Àidh, Robot - researchers develop first ASR system for Scottish Gaelic
Will Lamb outlines what Automatic Speech Recognition means for the future of Scotland’s Gaelic language.
Automatic Speech Recognition (ASR) systems determine how we use our voices to interact with smart devices.
They are a cornerstone of modern language technology that, to date, have remained undeveloped for Scottish Gaelic.
Now, researchers from Celtic and Scottish Studies and Data Science and Digital Humanities at the University of Edinburgh have partnered with the University of the Highlands and Islands (UHI) and Quorate Technology Limited to put that right.
In this extract from the Edinburgh Impact article, 'Hi-tech tool prompts hope of virtual assistants fluent in Gaelic', Principal Investigator Dr Will Lamb talks about bringing the project to fruition.
The latest project in a body of language technology research
Image - Shutterstock: Sarah Holmlund
Developing an ASR system is part of an iterative research programme at the University of Edinburgh devoted to developing language technology tools for Scottish Gaelic.
Specifically, it builds upon two of Dr Lamb’s previous studies: the Gaelic Part-of-Speech Tagging Project (funded by the Carnegie Trust and Bòrd na Gàidhlig); and the Gaelic Handwriting Recognition Project (funded by the University's Challenge Investment Fund), which involved digitising hundreds of manuscripts in the School of Scottish Studies Archives.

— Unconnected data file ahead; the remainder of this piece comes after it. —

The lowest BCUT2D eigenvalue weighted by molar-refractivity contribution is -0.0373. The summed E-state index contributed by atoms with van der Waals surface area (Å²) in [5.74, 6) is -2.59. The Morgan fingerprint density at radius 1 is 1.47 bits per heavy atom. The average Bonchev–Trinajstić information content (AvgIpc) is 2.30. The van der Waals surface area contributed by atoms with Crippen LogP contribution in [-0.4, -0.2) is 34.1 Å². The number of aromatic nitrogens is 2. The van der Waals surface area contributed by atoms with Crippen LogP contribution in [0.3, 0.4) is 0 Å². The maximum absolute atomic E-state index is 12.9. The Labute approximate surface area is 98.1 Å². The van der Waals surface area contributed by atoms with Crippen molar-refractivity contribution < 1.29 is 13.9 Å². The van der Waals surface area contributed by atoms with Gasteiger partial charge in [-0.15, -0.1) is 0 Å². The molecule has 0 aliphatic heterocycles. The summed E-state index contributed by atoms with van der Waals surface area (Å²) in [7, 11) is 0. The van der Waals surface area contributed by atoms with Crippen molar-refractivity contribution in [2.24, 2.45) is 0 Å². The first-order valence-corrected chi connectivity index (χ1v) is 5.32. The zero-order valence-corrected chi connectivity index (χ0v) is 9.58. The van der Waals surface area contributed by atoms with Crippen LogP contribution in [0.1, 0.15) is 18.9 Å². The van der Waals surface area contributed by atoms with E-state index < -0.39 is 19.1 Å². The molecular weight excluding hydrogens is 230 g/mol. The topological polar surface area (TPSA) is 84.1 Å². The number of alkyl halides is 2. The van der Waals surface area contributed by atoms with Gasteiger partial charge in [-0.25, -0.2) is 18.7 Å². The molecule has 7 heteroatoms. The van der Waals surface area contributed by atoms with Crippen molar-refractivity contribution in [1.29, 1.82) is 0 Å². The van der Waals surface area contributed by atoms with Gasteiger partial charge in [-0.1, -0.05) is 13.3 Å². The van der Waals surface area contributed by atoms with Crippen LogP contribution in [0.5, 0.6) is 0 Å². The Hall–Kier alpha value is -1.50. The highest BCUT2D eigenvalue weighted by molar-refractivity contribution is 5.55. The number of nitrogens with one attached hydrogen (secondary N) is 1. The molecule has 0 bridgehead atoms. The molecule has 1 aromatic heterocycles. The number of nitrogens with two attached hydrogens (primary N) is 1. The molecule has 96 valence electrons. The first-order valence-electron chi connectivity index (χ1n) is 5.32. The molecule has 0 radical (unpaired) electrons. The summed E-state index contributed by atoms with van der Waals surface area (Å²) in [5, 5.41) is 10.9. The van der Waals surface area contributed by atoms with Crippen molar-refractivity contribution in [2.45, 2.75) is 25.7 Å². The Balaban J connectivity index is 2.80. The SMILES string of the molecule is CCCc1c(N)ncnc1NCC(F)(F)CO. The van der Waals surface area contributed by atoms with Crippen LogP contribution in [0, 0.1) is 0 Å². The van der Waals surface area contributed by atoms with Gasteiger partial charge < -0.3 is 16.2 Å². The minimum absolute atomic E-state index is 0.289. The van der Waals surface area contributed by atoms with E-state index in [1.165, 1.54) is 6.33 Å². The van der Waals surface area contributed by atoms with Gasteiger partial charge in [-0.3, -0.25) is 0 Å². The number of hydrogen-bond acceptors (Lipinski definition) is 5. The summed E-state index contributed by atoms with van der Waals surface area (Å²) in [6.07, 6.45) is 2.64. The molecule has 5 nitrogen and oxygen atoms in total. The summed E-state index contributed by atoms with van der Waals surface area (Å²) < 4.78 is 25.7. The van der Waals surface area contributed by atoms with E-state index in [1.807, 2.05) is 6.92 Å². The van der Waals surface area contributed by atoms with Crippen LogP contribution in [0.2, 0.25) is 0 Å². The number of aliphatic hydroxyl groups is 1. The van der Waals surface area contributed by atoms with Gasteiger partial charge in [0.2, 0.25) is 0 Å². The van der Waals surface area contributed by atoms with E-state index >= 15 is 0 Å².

Through this work, the researchers were able to amass millions of spoken and written Gaelic words. Artificial Intelligence experts - including LLC Chancellor's Fellow, Dr Beatrice Alex - then used the data to train a computer system to analyse and process Gaelic speech similarly to how humans do.
The project has various applications, including in Computer-Assisted Language Learning (CALL) and in media subtitling. Speaking of its importance, Will says “Ensuring that Gaelic has a place in the modern technological landscape is key for its survival. By enlisting the support and expertise of the Gaelic community, and giving back to them in this way, we hope to demonstrate that any minority language can thrive in the digital age.”
Challenges and solutions
In the world of machine learning, the more data you have, the better your system will be.
As well as Dr Lamb’s earlier work, the ASR development incorporates two recent spoken language ethnographic recording projects - Saoghal Thormoid and Stòras Beò nan Gàidheal - conducted by project partner, UHI.
Additionally, the team has started to work with Tobar an Dualchais to transcribe interviews with Gaelic speakers that include precious elements of oral history and traditional storytelling, and to collaborate with Gaelic broadcasting organisation MG Alba.
In this way, Will and the team are hoping to overcome the challenges of getting technology to understand the dialectal diversity of Scottish Gaelic, as he explains:
“English models are geared towards middle-class Home Counties in the UK, or standard east coast dialects in the US, but that approach doesn’t work with Gaelic. The most common dialect today, Lewis Gaelic, is markedly different from the dialects of neighbouring Harris and North Uist. So, despite the fact that we are catering to a small fraction of the speakers that you would have with English, our challenges are, in many ways, much more pronounced.”
Developing an ASR system for Scottish Gaelic is backed by the Data-Driven Innovation (DDI) initiative, which is led by the University of Edinburgh and Heriot-Watt University and is a key part of the Edinburgh and South East Scotland City Region Deal. The project has also received generous support from Soillse, the National Research Network for the Maintenance and Revitalisation of Gaelic Language and Culture.
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